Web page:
By Piper Bayard
What happens when you put a Country Mouse and a City Mouse in the same fish bowl? Two very different perceptions of reality!
Jenny and I didn’t anticipate it, but that’s exactly what happened when Jenny visited at my home on the edge of the Rocky Mountains. I’m an intellectual redneck from the Southwest, and Jenny is from L.A. (pronounced “LaLa-Land” in these parts). The result was a multi-cultural experience with lots of laughs and a certain level of “What the hell?”
I showed Jenny around my stomping grounds and gave her the full sales pitch, trying to convince her to break out of the madness she calls home in Southern California and move closer. One day we went driving through a stretch of houses spaced out on five and ten acre lots.
Jenny: “I think my hubby would like driving out here through the country now and then, but he wouldn’t want to live this far away from a town.”
Piper: “Umm . . . This IS town.”
Then we headed up to Estes Park and strolled through a golf course. Around fifty elk poured out of the forest, only a stone’s throw away, and a bald eagle joined the party, circling overhead.
Jenny: “Wow! I’ve never seen so many elk.”
Piper: “I wonder where the rest of them are?”
The day treated us to the sight of bulls defending their territory and sparring in preparation for the full-on rutting season. We thought we were going to get to see the blood sacrifice of tourists, as well, when two men of questionable IQ seemed to think it might be cool to stand IN THE MIDDLE of an elk herd.
[In case you don’t know, that’s a seriously bad idea, particularly around rutting season. Even Jenny knew that.]
In a role reversal moment, the City Mouse had the sense to sit in the car while this Country Mouse got the Elk Selfie. Note how I strategically kept a tourist between myself and the bull elk, as is evidenced by the leg coming out of the side of my head in the picture.
*Jenny, off-camera in the car thinking, “She’s out of her mind.”*
Perhaps the most telling moment was the night the two of us were driving home on a dark dirt road in the back country, i.e. three hundred yards from a large subdivision. At a curve in the road, two scrubbed and primped teenagers stood beside their white Toyota, which was pointed straight into the bar ditch.
Jenny interrupting here: I saw a car, two people and a dark road with no lights. I should note, I would never drive down this road at night, unlike my partner in crime, Piper.
[Back to Piper]
To me, they were clearly suburban high schoolers out on a date. I started to slow down.
Jenny: “What are you doing? Don’t stop! Don’t stop!”
Piper thought bubble: Hmm. Jenny must need to get home and pee really bad.
I stopped and rolled down Jenny’s window.
Jenny thought bubble: We’re all gonna die.
Piper: “Do you kids need any help? Can we give you a ride or call someone for you?”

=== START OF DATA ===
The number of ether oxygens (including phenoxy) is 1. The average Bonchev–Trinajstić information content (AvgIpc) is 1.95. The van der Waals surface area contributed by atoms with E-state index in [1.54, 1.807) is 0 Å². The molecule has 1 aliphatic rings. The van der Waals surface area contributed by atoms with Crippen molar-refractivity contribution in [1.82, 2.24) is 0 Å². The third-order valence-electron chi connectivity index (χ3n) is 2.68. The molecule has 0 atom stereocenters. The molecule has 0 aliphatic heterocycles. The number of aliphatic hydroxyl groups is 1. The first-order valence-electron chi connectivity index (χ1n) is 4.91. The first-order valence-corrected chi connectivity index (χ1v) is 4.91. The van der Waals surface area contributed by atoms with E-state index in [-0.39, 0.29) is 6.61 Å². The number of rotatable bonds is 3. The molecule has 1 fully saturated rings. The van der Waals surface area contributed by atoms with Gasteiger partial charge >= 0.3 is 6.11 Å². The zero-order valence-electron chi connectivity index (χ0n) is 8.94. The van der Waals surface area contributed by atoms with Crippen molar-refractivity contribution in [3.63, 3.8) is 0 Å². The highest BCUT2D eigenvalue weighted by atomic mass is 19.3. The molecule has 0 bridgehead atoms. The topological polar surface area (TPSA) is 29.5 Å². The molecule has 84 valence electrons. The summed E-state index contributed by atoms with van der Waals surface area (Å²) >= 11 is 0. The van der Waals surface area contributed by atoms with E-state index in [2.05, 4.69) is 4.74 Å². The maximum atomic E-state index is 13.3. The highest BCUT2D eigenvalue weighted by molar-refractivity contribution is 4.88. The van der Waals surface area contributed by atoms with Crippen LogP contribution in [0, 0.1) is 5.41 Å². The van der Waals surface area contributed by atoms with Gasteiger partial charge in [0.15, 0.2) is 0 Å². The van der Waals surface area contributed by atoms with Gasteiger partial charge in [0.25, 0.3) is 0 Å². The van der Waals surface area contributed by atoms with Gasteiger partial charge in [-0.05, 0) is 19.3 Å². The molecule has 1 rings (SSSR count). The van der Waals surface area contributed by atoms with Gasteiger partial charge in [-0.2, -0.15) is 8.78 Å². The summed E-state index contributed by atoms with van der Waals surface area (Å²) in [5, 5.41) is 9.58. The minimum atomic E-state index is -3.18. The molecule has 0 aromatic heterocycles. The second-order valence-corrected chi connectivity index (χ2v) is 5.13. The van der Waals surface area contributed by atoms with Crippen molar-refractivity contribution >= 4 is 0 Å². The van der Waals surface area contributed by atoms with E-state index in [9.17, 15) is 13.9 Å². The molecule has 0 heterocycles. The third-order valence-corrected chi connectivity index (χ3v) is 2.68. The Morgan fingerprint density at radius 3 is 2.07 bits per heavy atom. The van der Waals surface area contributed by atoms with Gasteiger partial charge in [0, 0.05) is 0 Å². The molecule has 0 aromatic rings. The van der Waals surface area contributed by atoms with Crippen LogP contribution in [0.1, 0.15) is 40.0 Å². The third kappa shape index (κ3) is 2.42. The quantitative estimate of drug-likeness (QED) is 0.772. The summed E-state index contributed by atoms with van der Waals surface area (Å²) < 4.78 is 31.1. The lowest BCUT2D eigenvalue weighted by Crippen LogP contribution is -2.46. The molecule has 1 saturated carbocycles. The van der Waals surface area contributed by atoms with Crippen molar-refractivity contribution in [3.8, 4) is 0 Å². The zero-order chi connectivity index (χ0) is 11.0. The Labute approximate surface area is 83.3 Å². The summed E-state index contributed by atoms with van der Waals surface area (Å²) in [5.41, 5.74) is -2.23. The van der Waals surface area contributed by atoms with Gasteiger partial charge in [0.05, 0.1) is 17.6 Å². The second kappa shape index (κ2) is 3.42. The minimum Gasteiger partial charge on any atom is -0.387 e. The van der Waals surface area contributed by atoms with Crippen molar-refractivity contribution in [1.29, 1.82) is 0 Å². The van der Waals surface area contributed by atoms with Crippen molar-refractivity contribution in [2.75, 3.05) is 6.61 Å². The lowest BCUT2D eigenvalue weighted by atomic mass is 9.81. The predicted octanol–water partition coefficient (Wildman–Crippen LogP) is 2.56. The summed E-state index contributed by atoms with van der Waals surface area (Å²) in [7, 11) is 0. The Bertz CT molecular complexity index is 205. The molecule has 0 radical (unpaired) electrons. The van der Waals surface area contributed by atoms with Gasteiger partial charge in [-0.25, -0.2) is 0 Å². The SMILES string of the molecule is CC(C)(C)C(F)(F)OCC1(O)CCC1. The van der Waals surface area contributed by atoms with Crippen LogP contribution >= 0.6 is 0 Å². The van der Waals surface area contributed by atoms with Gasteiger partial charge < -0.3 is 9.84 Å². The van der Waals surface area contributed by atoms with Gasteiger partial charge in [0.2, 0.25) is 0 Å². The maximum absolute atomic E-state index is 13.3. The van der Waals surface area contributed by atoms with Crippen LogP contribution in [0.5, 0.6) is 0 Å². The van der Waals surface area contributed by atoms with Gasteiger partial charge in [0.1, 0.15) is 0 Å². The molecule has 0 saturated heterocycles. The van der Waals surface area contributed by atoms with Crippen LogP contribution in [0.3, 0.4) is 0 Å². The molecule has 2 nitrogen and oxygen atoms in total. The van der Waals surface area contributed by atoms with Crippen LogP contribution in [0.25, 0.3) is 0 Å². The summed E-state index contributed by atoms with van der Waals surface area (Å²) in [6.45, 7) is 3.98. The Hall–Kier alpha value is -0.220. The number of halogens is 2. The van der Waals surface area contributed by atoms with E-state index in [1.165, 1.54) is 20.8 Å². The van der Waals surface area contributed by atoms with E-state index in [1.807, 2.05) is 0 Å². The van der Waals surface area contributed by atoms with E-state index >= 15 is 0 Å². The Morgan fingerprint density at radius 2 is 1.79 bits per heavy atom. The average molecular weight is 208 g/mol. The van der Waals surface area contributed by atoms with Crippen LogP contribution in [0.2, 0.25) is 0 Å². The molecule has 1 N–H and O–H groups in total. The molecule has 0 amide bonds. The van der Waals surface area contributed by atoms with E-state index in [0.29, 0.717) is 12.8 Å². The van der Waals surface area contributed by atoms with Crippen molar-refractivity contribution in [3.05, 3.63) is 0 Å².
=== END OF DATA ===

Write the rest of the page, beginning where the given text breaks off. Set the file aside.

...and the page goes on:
Jenny thought bubble: Holy crap! What is wrong with this woman?
Young man: “Thanks, but we have someone coming.”
Jenny: “What happened?”
Young man: “A coyote ran in front of us, and I swerved to miss it.”
Piper thought bubble: “What the hell was this kid thinking, risking their lives that way? City boy.”
Jenny to young woman: “That’s a fine young man you have there.”
Young woman: *snickers into hands*
Piper: “So you’re okay? Do you want us to stay with you until your people get here?”
Jenny thought bubble: I am not getting out of this car on this dark road with these strangers. Young people can be ax murderers too.
Young man: “No, thanks. We’ll be fine.”
Jenny to young woman: “You have a nice young man here.”
Piper to young woman: “Watch how he treats his mama. He’ll treat you the way he treats his mama.”
Young woman thought bubble: Who the hell talks like that? *hides laughter with hands*
Young man thought bubble: Crap. I’d better be nicer to my mom.
We went on our way down the dark dirt road and managed to get home in one piece, in spite of suburban coyotes and feral teens on the prowl that night.
[Jenny jabs finger at Piper: “Hey! Sarcasm works the same in both places, you know.”]
Overall, we had a great visit. I only hope I convinced her to come on over to the dark side and join me out here in the “country.” We’ve got peanut butter banana sandwiches to go with our cookies.
Are you a Country Mouse or a City Mouse? What experience have you had out of your geographic element? [And whose side are you on in terms of stopping on unlit back roads at night? ]
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Piper Bayard is a bestselling author and a recovering attorney. Her spy thriller writing partner, Jay Holmes, is an anonymous senior member of the intelligence community and a field veteran from the Cold War through the current Global War on Terror.